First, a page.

Greg Sargent takes on the idea of a third party by pointing out that there isn’t exactly a third position on most issues for that party to take. Hence, it would be redundant. I’d go a bit farther and point to parliamentary systems where several parties exist; those tend to be narrowly focused parties (dealing almost exclusively with environmentalism, women’s rights, copyright reform, etc.) that wind up as part of one coalition or another along the conservative/liberal divide. All we do in the US is skip the coalition building part. You may agree, you may disagree, but it’s always nice to see a sound, logical argument. Paul Krugman also takes a stab at the issue.
The House and Senate continue to wrangle over disaster relief spending as the government faces a possible shutdown. David Dayden of Firedoglake makes an excellent case for Democrats sticking to their guns.
Allegations of the use of excessive force get awfully hard to deny in NYPD crowd control during the Occupy Wall Street protests. I want you to stop a moment and consider the political shitstorm that would ensue if police treated ‘bagger protesters this way. I guess it’s OK to abuse liberals.
Speaking of ‘baggers, how racist can they be? How’s this?
The DNC capitalizes on the bloodthirsty and hateful nature of the crowds at GOP debates.
Finally, Florida Gov. Rick Scott is just a clown.
News Roundup for 9/20/11
America’s Second Least Useful Pundit, After Bill Kristol
-Headline of the Day-
“Yup, moderates and independents support taxing the rich.”
If there’s one hobby you might consider taking up, it’s David Brooks avoidance. The New York Times columnist and TV talking head suffers from a really bad case of High Broderism that dictates that the only wise course for a politician — especially a Democratic politician — is straight down the center line of the interstate.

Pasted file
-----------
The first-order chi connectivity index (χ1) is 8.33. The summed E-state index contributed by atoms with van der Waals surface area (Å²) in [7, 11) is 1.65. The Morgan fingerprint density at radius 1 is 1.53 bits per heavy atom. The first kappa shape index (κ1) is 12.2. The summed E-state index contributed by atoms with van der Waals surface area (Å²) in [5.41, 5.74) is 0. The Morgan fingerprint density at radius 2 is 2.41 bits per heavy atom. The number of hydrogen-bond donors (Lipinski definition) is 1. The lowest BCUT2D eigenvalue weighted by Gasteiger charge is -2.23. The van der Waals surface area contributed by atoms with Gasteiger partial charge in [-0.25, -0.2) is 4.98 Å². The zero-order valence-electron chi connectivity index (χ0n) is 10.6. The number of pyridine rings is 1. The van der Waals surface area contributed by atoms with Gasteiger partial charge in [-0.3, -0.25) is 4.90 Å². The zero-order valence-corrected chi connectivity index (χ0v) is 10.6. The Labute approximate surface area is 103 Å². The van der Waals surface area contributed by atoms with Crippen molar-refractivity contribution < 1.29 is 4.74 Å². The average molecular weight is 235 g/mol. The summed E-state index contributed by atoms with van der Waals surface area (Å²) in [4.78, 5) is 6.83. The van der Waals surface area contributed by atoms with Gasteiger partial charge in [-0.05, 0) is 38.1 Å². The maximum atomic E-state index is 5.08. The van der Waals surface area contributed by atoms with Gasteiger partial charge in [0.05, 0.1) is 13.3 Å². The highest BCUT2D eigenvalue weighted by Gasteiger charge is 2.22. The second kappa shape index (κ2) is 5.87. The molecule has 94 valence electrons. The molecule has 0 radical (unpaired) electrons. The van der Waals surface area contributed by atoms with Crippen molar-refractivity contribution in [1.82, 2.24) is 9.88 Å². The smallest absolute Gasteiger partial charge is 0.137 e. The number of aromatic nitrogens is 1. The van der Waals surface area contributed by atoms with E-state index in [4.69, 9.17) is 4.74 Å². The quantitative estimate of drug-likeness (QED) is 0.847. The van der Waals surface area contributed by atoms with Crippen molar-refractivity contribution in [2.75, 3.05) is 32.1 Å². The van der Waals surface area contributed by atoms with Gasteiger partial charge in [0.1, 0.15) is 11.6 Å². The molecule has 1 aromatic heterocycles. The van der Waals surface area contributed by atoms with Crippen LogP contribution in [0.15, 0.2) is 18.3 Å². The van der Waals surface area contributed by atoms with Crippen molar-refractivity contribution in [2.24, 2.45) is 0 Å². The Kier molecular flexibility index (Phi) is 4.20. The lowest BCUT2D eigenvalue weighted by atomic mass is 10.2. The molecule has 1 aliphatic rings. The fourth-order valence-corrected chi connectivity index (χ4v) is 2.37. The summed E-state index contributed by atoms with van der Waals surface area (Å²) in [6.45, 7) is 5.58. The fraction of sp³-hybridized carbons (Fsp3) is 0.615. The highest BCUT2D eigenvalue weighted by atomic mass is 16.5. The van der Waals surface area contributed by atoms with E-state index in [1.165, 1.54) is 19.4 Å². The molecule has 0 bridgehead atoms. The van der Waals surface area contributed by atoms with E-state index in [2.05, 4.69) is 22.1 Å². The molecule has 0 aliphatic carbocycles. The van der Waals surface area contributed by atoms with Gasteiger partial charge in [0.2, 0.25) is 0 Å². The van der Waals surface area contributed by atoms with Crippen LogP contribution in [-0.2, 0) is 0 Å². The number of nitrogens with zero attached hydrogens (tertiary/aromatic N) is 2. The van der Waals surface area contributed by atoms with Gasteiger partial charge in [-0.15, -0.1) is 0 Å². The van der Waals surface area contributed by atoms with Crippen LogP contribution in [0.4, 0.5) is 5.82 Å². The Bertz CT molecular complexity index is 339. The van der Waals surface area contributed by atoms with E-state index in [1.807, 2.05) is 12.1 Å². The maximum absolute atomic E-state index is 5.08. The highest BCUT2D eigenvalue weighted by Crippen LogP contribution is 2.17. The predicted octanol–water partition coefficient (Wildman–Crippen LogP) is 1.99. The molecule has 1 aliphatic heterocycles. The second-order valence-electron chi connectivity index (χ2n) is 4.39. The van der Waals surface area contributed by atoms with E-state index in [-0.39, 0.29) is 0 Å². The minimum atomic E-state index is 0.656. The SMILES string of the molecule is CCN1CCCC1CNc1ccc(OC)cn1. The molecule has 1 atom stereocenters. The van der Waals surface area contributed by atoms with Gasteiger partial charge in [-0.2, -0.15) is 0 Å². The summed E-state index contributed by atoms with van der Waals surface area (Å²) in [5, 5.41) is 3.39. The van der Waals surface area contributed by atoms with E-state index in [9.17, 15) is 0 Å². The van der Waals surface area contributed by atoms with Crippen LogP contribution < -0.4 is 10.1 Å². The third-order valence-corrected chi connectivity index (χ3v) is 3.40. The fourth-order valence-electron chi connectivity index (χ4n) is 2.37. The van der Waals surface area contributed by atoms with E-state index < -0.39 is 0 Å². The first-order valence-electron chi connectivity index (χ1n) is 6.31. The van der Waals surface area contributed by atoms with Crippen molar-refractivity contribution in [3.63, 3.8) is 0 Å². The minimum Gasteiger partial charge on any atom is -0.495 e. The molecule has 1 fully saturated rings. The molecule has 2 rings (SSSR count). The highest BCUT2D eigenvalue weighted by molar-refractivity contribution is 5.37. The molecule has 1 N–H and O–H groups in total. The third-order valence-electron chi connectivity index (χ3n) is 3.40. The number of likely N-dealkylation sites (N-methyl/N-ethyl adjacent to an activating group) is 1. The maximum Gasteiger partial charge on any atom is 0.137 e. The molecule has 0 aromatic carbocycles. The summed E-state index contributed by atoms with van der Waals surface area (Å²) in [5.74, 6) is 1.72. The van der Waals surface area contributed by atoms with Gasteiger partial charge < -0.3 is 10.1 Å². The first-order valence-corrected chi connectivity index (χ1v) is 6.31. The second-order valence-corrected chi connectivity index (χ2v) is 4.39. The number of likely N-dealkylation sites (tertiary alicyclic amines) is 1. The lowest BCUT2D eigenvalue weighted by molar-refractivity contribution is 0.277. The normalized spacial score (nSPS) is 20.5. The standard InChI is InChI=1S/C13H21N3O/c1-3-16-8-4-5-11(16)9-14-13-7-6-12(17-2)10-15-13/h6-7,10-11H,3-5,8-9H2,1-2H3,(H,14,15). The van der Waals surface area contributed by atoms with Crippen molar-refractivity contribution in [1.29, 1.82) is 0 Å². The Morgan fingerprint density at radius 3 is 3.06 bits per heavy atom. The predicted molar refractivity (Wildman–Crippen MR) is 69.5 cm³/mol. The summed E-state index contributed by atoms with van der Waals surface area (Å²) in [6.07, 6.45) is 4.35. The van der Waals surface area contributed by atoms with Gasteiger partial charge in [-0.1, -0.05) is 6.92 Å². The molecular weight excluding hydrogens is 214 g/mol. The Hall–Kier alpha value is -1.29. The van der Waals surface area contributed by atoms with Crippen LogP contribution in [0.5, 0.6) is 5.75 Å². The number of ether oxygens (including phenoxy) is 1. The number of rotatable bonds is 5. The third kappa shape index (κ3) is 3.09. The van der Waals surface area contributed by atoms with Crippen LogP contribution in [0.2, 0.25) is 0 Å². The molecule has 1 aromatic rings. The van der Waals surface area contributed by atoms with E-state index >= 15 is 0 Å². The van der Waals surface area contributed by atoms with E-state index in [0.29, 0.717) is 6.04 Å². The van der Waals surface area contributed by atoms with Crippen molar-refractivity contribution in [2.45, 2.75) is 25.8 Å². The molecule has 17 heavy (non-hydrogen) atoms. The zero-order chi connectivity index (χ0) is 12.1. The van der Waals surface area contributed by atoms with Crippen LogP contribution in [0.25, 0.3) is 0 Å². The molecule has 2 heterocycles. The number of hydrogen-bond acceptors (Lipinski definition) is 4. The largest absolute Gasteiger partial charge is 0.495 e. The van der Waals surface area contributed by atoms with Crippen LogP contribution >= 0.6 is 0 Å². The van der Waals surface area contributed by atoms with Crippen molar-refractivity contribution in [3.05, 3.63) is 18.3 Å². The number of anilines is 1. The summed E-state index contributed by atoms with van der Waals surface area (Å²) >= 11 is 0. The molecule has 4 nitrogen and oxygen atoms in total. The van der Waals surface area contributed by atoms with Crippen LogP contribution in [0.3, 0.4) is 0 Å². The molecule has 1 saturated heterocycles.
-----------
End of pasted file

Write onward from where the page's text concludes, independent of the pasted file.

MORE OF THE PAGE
In his latest reality-challenged column, Brooks becomes very sad that President Obama has chosen a lane with his deficit reduction and job creation plans. “In his remarks Monday the president didn’t try to win Republicans to even some parts of his measures,” Brooks complains. “He repeated the populist cries that fire up liberals but are designed to enrage moderates and conservatives.”
See, when the chips are down, moderates always side with conservatives. Is there any evidence of this? Not especially, but don’t try to tell David Brooks that. It’s heresy in his Church of the Almighty Middle.
And don’t try to point out reality either. It’s not going to sink in. If Brooks hasn’t wised up by now, he’s never going to. But that doesn’t stop Greg Sargent from giving it the old college try.
“[A]s it happens, strong majorities of moderates and independents support tax hikes on the wealthy as the best way to close the deficit,” he points out and provides big poll numbers to prove it. Will taxing the wealthy “enrage” moderates? No. How do we know that? Because someone asked them!